Bryce’s school years were defined by his great mates and his love of outdoor activities. He was an enthusiastic sportsman – never the star but always there. Bryce was not the best at anything, but he was good at everything. His great love was rowing. Just being part of a Four or an Eight man crew and executing the training strategy and the race plan gave him a great sense of the team and achievement. Later, his school Churchie named their First VIII boat the Captain Bryce Duffy. He brought them some luck and they won the Head of the River in their first year with the boat.
Bryce loved his sisters. With each he had a unique relationship that dictated those topics for which he would seek guidance and counsel. And then there were those areas where he was the subject master. Kerry and I were often quietly amused to watch how deftly he could play them and cajole them into doing his bidding. Their relationships were always filled with laughter and love.
Cassie Duffy, Bryce’s younger sister
Bryce was a wonderful older brother who I continue to miss immensely. As the years pass and I experience more of what the world has to offer, I continue to be struck by how rare Bryce was in his approach to life. While he loved to tease me relentlessly when we were younger, there was never any question that he would be there for me whenever I needed him. He was genuine without fault, lacked any superficiality and was never fazed by the obstacles thrown his way.
Bryce’s love for all creek to coast activities meant that his life was full of outdoor pursuits. He found great contentment spending an afternoon on a remote creek fishing in his dinghy and sipping on beers while equally thriving on pushing his limits in his free diving. These simple pleasures were reflective of a man who knew how to get the best out of life and an approach I do my best to follow. As his mate once said, he was the salt of the earth and as a little sister, it would be hard to find a more loyal or dependable brother.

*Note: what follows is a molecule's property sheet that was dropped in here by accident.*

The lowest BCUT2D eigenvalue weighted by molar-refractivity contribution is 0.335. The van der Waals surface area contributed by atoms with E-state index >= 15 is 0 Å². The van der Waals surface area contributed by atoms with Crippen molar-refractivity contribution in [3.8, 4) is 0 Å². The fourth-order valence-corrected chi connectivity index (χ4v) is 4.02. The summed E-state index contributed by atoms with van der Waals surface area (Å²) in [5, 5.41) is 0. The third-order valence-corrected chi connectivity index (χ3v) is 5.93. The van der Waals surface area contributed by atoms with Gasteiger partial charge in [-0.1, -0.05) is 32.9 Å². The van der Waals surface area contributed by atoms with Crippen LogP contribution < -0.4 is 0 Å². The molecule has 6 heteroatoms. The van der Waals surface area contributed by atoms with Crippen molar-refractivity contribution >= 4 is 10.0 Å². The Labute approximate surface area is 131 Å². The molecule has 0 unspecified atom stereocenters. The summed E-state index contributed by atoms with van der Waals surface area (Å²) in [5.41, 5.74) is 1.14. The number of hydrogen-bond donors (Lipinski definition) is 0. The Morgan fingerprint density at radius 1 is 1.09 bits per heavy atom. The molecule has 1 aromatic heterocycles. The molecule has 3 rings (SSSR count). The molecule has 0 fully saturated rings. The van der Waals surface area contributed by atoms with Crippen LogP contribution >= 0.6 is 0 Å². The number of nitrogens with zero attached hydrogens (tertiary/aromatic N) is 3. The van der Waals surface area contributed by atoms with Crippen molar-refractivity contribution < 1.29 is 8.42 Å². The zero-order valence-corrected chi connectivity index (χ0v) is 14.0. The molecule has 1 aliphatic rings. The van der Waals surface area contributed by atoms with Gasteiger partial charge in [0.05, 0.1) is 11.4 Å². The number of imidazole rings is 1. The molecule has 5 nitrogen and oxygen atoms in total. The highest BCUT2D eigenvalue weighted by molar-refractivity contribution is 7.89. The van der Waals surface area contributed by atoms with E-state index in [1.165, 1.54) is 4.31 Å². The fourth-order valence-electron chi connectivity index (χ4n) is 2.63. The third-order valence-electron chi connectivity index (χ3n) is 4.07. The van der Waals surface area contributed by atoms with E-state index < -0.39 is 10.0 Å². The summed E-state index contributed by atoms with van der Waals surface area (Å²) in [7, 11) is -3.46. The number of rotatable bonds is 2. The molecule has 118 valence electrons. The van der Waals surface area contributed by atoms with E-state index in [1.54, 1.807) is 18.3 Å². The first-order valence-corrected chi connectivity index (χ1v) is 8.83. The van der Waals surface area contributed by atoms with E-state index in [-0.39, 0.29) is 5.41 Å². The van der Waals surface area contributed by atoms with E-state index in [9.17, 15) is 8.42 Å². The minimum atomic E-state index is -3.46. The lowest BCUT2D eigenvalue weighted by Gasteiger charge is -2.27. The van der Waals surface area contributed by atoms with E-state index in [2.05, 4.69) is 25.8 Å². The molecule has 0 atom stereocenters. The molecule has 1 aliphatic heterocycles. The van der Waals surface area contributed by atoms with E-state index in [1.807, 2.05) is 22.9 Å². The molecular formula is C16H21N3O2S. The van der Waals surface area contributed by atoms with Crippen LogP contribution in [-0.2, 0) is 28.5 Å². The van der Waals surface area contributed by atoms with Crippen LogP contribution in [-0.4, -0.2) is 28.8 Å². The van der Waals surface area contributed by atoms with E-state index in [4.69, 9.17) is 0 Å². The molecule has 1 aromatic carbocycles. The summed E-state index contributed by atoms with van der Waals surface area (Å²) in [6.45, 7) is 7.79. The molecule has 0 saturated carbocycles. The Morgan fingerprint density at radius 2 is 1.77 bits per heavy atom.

He knew the value of service and his commitment was unwavering. It is a tragedy that Bryce was taken from us too soon, but we continue to live our lives in a way that we hope would make him proud.
Sam Duffy, Bryce’s older sister
Over the years Bryce showed considerable skill with every outdoor activity he took on. Whether it was building a flying fox over a creek or camping under the stars, he loved it all. Always happier when outdoors, it was little surprise he chose a career in the Army and was certain on this direction from as long as I can remember.
It was not just the potential for adventure drawing Bryce to Army; he was always focused on helping others. From when the three of us were young, Bryce was looking after animals and particularly devoted to his dog. This devotion shifted to people. Incredibly compassionate, with not a mean bone in his body, he gave often to those around him.
We are so proud of Bryce’s accomplishments and of the man he became. The loss of Bryce was never easy. It never could be. When we love, losing hurts. Sharing his story, keeping his memory alive makes this loss slightly more bearable.
Extract from Walking Wounded by Brian Freeman and Tony Park
The American patrol, a platoon of about 30 men, checked their gear one last time, cocked their weapons and moved out of the back gate of Patrol Base Mirwais on foot into the Chora Valley.
With them were two young officers from the Royal Regiment of Australian Artillery, Captain Bryce Duffy and Johann Pitzer, or ‘Pitz’ to his mates. The latter man was brand new in-country getting ready to replace Bryce, who was just four days shy of going home, his first tour in Afghanistan almost up.
Bryce had seen the horrors of war. He was around when Snowy Moerland and Darren Smith were killed and he saw Private Tim Wilson sent home with his wound. MTF 1 had taken the fight to the enemy and helped spread the Afghan Government’s influence into Uruzgan Province, but their gains had come at a price – 2010 was Australia’s bloodiest year of the war so far. While Bryce was at home on leave mid-way through his tour, catching up with his mum and dad, Kerry and Kim, and his adoring sisters, Cassie and Sam, he’d heard the terrible news that three commandos, Scott Palmer, Ben Chuck and Tim Aplin, had been killed in a Black Hawk helicopter crash and several other operators seriously wounded.
But Bryce had also found a sense of purpose here in the hills and valleys of Afghanistan. He had put into practice the extensive and expensive training he’d received back in Australia as an Artillery Forward Observer.